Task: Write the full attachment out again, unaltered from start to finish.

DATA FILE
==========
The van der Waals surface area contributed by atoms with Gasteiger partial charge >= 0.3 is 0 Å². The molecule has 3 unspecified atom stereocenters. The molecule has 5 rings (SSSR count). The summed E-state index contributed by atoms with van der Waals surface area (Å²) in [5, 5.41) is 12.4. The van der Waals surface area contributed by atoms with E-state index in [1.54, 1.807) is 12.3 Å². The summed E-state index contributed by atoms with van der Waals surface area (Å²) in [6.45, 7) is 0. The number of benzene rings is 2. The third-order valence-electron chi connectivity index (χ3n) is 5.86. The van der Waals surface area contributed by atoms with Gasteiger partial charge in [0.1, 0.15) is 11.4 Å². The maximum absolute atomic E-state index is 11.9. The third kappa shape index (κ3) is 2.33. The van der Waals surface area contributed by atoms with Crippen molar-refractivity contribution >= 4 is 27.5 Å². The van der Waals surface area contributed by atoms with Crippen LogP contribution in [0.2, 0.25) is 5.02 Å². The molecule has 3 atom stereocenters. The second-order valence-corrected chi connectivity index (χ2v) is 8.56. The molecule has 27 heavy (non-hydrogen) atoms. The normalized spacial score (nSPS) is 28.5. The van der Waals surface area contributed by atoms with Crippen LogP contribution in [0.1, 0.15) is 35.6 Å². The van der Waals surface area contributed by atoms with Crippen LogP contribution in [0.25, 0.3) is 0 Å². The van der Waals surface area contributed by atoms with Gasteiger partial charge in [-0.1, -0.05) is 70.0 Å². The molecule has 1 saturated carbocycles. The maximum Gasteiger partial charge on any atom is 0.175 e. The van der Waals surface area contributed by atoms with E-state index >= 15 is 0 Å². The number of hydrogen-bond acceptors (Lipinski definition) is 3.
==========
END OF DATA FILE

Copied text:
The van der Waals surface area contributed by atoms with Gasteiger partial charge >= 0.3 is 0 Å². The molecule has 3 unspecified atom stereocenters. The molecule has 5 rings (SSSR count). The summed E-state index contributed by atoms with van der Waals surface area (Å²) in [5, 5.41) is 12.4. The van der Waals surface area contributed by atoms with E-state index in [1.54, 1.807) is 12.3 Å². The summed E-state index contributed by atoms with van der Waals surface area (Å²) in [6.45, 7) is 0. The number of benzene rings is 2. The third-order valence-electron chi connectivity index (χ3n) is 5.86. The van der Waals surface area contributed by atoms with Gasteiger partial charge in [0.1, 0.15) is 11.4 Å². The maximum absolute atomic E-state index is 11.9. The third kappa shape index (κ3) is 2.33. The van der Waals surface area contributed by atoms with Crippen molar-refractivity contribution >= 4 is 27.5 Å². The van der Waals surface area contributed by atoms with Crippen LogP contribution in [0.2, 0.25) is 5.02 Å². The molecule has 3 atom stereocenters. The second-order valence-corrected chi connectivity index (χ2v) is 8.56. The molecule has 27 heavy (non-hydrogen) atoms. The normalized spacial score (nSPS) is 28.5. The van der Waals surface area contributed by atoms with Crippen LogP contribution in [0.1, 0.15) is 35.6 Å². The van der Waals surface area contributed by atoms with Crippen LogP contribution in [0.25, 0.3) is 0 Å². The van der Waals surface area contributed by atoms with Gasteiger partial charge in [-0.1, -0.05) is 70.0 Å². The molecule has 1 saturated carbocycles. The maximum Gasteiger partial charge on any atom is 0.175 e. The van der Waals surface area contributed by atoms with E-state index >= 15 is 0 Å². The number of hydrogen-bond acceptors (Lipinski definition) is 3.